Talking Proud Archives --- Culture

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American heads under helmets, a photo album. In November 2004, we started accumulating photos of helmets with American heads underneath them. Why? Because.We have five pages of "Helmet" photos for you to browse. Some will make you proud, some will make you sad, some will make you laugh, some will make you do all of that, and more. They all reflect our culture, our people. February 7, 2005.

“I saw American today,” I’m proud. Paying our respects to the Fallen is a core piece of the American culture. What you are about to read is a description of what one man, Rod Smith, noted during the Coming Home and Burial of Sgt. Eric C. Newman, 30, Waynesboro, Mississippi. Sgt. Newman was killed in action in Akatzai Kalay, Afghanistan on October 14, 2010 of wounds suffered when enemy forces attacked his unit employing an improvised explosive device, and IED. He was assigned to the 1st Squadron, 38th Cavalry Regiment, 525th Battlefield Surveillance Brigade, XVII Airborne Corps, Ft. Bragg, North Carolina. Rod Smith, a Patriot Guard Rider from Laurel, Mississippi, was there in the procession from the airport to Waynesboro, and wrote his memoir on what it was like. It’s beautifully done and presented here. I have taken some video grabs to help you envision what happened when America welcomed home Sgt. Eric C. Newman, United States Army. October 28, 2010.

The American warrior, manning a post of honor, with heart, strength, resolve. On this anniversary of the attack at Pearl Harbor, we think about the American fighting man, because it was he who defeated the Japanese. It is important for us to understand the American fighting man. He comes from our communities, from our families. He is from the heart of the American culture. He is a reflection of us. There is no divide between us. William T. "Bill" Coffey, Jr., a senior space operations analyst, has compiled a suite of quotes about the American war fighter and has matched those with photos to tell a story about the American fighting man. This is his presentation. Introduction by Ed Marek, editor. December 7, 2007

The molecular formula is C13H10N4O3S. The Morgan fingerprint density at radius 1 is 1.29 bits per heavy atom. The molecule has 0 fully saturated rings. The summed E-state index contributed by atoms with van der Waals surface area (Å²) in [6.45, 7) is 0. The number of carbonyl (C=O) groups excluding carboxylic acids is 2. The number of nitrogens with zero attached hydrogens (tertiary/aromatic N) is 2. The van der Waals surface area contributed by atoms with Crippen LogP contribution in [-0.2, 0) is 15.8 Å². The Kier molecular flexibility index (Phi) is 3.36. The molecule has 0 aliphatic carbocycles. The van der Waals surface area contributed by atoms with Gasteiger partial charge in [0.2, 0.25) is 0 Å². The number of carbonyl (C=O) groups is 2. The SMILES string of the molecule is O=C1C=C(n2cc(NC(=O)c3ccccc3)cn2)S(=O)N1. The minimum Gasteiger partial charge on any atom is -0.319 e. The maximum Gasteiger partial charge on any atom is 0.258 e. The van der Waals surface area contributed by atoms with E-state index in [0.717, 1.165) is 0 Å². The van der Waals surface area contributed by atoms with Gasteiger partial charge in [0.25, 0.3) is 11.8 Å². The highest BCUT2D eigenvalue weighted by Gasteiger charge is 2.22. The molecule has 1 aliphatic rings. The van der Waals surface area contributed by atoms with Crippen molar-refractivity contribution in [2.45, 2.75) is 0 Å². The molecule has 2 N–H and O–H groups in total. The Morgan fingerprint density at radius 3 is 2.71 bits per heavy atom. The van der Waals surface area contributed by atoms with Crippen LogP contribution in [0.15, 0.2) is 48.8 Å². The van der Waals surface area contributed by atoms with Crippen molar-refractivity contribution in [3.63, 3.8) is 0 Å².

Daytona Bike Week, 2005. If it's the Cabbage Patch bar, "Boss Hoss," "Godfather" Seabolt and the Mafia Hog Pullers, pretty women of all ages, a wet T-Shirt contest, a shot of "Ed Beam" roadside, lowriders and choppers, then it must be the Daytona Bike Week, a tradition since 1937. Ed "Iron Man" Katz, now a Hall of Famer, won the first Daytona 200, there was a pause for the War, there were some differences between the bikers and the town fathers, but that's all history and there are some 500,000 bikers and bike lovers now convening in Daytona to show their stuff. March 9, 2005, updated March 16, updated April 6.

Meet the men of D-Day, 60th anniversary album. Kings, queens, dukes, presidents and prime ministers gathered on June 6, 2004 in France to commemorate the D-Day invasion of continental Europe in 1944. They all made speeches and did all the things they do. The real story, however, rests with the veterans of that bold invasion. Here are some of the men who did it. June 8, 2004.

Attacks against America

Invisible waterfront hands: Evacuation of Manhattan, 9/11. "The ordinary achieving the extraordinary." The September 11, 2001 air attacks against the United States consisted of a series of four coordinated attacks. Much of that day will remain in our memories forever. We will also remember forever the unparalleled bravery and courage of our first responders and many citizens. A story missed by many of us, however, was the maritime evacuation of Lower Manhattan. Private boats and their skippers along with the US Coast Guard (USCG) teamed up to evacuate some 500,000 people who were trapped between the devastation of the collapsed WTC building complex and the waters of the Hudson River, the East River and Upper New York Bay. The entire evacuation effort “Just Happened,” because every-day people decided this evacuation would happen. And it did. June 21, 2017